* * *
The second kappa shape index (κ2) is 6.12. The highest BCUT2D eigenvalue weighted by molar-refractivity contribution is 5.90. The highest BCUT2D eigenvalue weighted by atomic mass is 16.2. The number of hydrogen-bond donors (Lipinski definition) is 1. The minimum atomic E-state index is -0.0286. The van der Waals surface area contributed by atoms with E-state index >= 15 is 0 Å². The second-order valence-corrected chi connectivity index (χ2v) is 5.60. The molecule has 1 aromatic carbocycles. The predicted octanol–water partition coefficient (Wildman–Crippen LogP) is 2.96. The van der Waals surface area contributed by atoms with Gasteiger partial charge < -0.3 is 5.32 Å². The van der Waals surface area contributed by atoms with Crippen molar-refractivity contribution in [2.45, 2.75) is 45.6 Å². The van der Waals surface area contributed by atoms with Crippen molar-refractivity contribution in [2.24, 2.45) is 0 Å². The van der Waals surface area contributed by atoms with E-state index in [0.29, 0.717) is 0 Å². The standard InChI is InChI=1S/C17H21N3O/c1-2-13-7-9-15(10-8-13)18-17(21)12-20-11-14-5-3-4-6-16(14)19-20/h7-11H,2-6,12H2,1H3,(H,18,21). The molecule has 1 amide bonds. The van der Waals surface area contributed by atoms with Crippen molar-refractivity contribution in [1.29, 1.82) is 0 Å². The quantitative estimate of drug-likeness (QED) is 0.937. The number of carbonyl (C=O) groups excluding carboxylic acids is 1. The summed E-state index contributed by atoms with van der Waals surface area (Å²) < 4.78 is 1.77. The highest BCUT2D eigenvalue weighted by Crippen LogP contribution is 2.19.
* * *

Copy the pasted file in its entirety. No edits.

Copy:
The second kappa shape index (κ2) is 6.12. The highest BCUT2D eigenvalue weighted by molar-refractivity contribution is 5.90. The highest BCUT2D eigenvalue weighted by atomic mass is 16.2. The number of hydrogen-bond donors (Lipinski definition) is 1. The minimum atomic E-state index is -0.0286. The van der Waals surface area contributed by atoms with E-state index >= 15 is 0 Å². The second-order valence-corrected chi connectivity index (χ2v) is 5.60. The molecule has 1 aromatic carbocycles. The predicted octanol–water partition coefficient (Wildman–Crippen LogP) is 2.96. The van der Waals surface area contributed by atoms with Gasteiger partial charge < -0.3 is 5.32 Å². The van der Waals surface area contributed by atoms with Crippen molar-refractivity contribution in [2.45, 2.75) is 45.6 Å². The van der Waals surface area contributed by atoms with Crippen molar-refractivity contribution in [2.24, 2.45) is 0 Å². The van der Waals surface area contributed by atoms with E-state index in [0.29, 0.717) is 0 Å². The standard InChI is InChI=1S/C17H21N3O/c1-2-13-7-9-15(10-8-13)18-17(21)12-20-11-14-5-3-4-6-16(14)19-20/h7-11H,2-6,12H2,1H3,(H,18,21). The molecule has 1 amide bonds. The van der Waals surface area contributed by atoms with Crippen molar-refractivity contribution in [1.29, 1.82) is 0 Å². The quantitative estimate of drug-likeness (QED) is 0.937. The number of carbonyl (C=O) groups excluding carboxylic acids is 1. The summed E-state index contributed by atoms with van der Waals surface area (Å²) < 4.78 is 1.77. The highest BCUT2D eigenvalue weighted by Crippen LogP contribution is 2.19.